I’ve had across the region that communities and businesses can be limited by issues taken for granted in the larger cities. Earlier this week I sent a questionnaire to all Town and Community Councils in Mid and West Wales asking their views on how things work in their community. Things like internet connections and the availability of faster broadband, as well as mobile phone coverage are often challenging in rural areas, but they are only part of the situation. I’d also like to encourage you

to become involved in identifying what should be the economic

Eluned Morgan

priorities in your area. What themes should we be following: promoting quality tourism, or the creative industries? What do you think? And I want to hear your views on affordable housing, local transport, employment opportunities, and local amenities as well. Getting these to work for our communities, rather than being a problem for them, will make all the difference to us as individuals. It will also support business growth and investment. The Welsh Government recently

outlined a business confidence plan aimed at addressing some of the immediate and longer-term implications for Wales following the EU referendum result. Wales is – and will remain – open for business. A Growth and Prosperity Fund for business will support business projects which have jobs, investment and growth at their heart. The Welsh government is also in discussion with Finance Wales about the support they can offer to the private sector. The government will be bringing forward a pro-active plan for export support to enable businesses to capitalise on global opportunities for their products and services. I’ll be looking at how this translates into support for businesses here, bearing in mind the specific needs of this region. Keep in touch – call me on 01437

765588 or email me via my website at

Transport commissioner promoted NICK JONES, previous

01970 626999

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part-time commissioner for the Department for Transport, has seen himself promoted to the role on a full-time basis beginning in October, following an agreement between the Welsh Government and the Department for Transport. The Economy Secretary

commented on the change in role, stating: “Since my appointment as Cabinet Secretary, it’s been clear in my discussions with local authorities, the Confederation of Passenger Transport and others that there was a real appetite for increased capacity for the Traffic Commissioner for Wales. “I’m delighted that we’ve been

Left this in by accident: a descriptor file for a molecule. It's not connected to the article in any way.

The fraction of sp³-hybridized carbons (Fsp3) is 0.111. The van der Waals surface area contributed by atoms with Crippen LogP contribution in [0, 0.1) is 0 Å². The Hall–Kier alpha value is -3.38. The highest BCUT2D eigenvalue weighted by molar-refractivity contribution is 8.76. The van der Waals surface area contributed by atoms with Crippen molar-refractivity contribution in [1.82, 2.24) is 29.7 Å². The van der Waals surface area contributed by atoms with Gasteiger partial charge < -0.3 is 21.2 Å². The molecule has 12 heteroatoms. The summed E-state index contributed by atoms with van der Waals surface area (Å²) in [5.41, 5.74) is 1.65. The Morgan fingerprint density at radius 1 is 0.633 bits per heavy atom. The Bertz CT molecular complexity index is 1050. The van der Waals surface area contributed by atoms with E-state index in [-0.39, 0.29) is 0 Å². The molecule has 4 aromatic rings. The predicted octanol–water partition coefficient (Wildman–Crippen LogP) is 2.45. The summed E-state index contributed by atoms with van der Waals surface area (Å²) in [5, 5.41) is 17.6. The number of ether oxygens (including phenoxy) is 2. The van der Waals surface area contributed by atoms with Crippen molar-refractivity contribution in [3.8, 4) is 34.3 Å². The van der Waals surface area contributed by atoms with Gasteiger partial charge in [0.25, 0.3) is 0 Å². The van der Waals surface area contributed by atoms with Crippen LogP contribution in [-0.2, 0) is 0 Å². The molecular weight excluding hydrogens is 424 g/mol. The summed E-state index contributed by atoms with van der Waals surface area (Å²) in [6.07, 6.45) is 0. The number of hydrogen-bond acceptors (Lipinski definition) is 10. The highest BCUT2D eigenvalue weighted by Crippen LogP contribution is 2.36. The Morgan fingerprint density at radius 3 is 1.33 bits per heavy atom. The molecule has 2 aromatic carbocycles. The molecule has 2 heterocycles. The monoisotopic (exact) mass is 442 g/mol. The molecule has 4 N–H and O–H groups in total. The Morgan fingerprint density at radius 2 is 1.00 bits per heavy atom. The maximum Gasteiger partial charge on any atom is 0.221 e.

able to move quickly to make this a reality. Having a full-time Commissioner based in Wales and, in due course, bilingual support staff also based in Wales, as opposed to Birmingham, means increased and more effective engagement with those who provide and maintain our transport networks here in Wales. “Infrastructure improvements across Wales, as well as our M4

around Newport projects and Metro proposals, provide an exciting opportunity to tackle some of our most longstanding traffic and infrastructure difficulties. I look forward to continuing to work with Nick Jones and others to deliver the efficient, integrated and future-proof transport system that Wales needs and expects.” Welcoming his appointment,

Nick Jones said: “I am delighted to be Wales’ first, full-time Traffic Commissioner. I look forward to continuing to work closely with the Welsh Government, local authorities, and other stakeholders to educate, advise and support the lorry, bus and coach industries.” Margaret Everson, Director of

Bus Users Cymru, representing Wales’s bus passengers, said: “Bus Users Cymru very much welcomes the establishment of a full-time Traffic Commissioner for Wales, and looks forward to continuing to work with Nick Jones to monitor bus operators’ performance, utilising our three full- time Bus Compliance Officers.”